Actually much of the movie is about ambiguity between good and bad characters, with the protagonist being a likable “bad guy” who wants to have a chance to enjoy the status of the hero: social acceptance, material rewards, and recognition. He seemed to tap into its deepest thematic material. Because we are led to sympathise with Ralph, a destructive antagonist in an 8-bit arcade game, Leo was happy that in the end of the narrative Ralph was finally included and represented within the world of the narrative on an “anniversary cake” from which he had previously been excluded.

By contrast, I didn’t find myself becoming very involved in the story, which I found to be conventional to the point of cliché. I did find the visuals and the characterizations and the representations of gaming and game worlds and the arcade as a play space to be rewarding enough to make the movie well worth seeing. I wondered about how much he got of references to old games. He reminded me that we had been to a video arcade at the Santa Monica Pier in California, which gave him a context for understanding the arcade in Wreck-It Ralph. Of course the movie has lots of nostalgic or reference-dependent jokes aimed at grown-ups, like a comical AA-style support group for game villains and a key narrative role for Q*Bert, who cannot be a character known to that many spectators much younger than me. This seems like an excellent example of a movie pitched effectively at both kids and their parents.

Finally, I asked a few questions about the appeals of going to the movies. Leo appreciates the added value of a bigger screen and 3D. Moviegoing is special because you can only see a new movie in the theater for a limited time. He also said he liked being seated between his two friends. That way, he could be the one to pass the popcorn back and forth.


Free TV, Intermediality

New work! 

Television & New Media vol. 13 no. 6 includes my essay, "Free TV: File-Sharing and the Value of Television." This is the journal version of a paper I gave at SCMS in 2011

Abstract: Circulation of television programs in file-sharing networks such as BitTorrent is one of the many developments in the era of media convergence prompting a renewal of television’s place in the popular imagination. Scholarly study of file-sharing tends to focus on movies and music, keeping TV marginal despite its heavy circulation in P2P networks. By considering its cultural implications as revealed in the discourses of P2P TV sharers, this essay’s aim is to understand TV file-sharing as one term in the negotiation of television’s value during the contemporary period. It is especially concerned with understanding the ethical theories of file-sharing participants. It situates these within the context of television’s shift from low, mass culture to a more legitimated status; from a freely accessible public good to a private good for which one must enter into terms of commercial exchange; and from a national/local form of culture to a global, cosmopolitan experience.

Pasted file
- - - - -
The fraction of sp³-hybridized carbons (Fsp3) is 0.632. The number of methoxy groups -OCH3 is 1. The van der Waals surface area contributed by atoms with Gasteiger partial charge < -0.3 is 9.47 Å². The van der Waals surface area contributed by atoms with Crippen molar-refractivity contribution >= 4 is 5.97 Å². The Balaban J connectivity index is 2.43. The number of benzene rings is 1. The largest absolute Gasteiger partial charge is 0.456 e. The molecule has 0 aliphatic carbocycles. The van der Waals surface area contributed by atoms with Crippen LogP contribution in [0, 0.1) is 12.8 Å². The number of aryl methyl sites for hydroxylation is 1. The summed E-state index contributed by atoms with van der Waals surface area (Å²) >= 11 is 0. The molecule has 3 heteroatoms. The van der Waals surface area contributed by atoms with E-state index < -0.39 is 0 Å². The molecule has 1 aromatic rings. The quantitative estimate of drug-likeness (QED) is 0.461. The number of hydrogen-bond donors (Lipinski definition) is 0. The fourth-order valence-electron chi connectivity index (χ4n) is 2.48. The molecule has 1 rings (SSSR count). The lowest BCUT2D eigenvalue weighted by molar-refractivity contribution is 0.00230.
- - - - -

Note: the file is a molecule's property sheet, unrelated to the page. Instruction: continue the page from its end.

And last month I contributed an entry to the Center for 21st Century Studies blog. "Intermediality and Transmedia Storytelling" was my response on a talk at UWM by Hans-Joachim Backe

Excerpt: In Anglo-American film and television studies, as well as in the entertainment/media industries, “transmedia” has been a buzzword and object of scholarly attention in the past several years. Transmedia is usually short for transmedia storytelling: the expansion of narratives in media franchises such as Batman or Star Wars across multiple platforms including movies, TV, web video, comics, novels, and games. “Intermedia” was not a term I had noticed, though. As Backe described in his engaging presentation on September 13, intermediality has been a subject of much research and publication where he lives and teaches in Germany and elsewhere in Europe — more than a dozen books on the topic have appeared — particularly among literary scholars whose interests have turned to other media. Yet, in his words, it “furrows the brows of non-Europeans” to hear this term rather than the more familiar transmedia. The two ideas ostensibly do not have much to do with each other conceptually, and yet I kept wondering during Backe’s talk if it might not be productive to consider them side by side and see what each one reveals about the other.


YouTube and Archives, Scarcity and Abudance

A room for viewing UCLA Film and Television Archive materials in the Powell Library.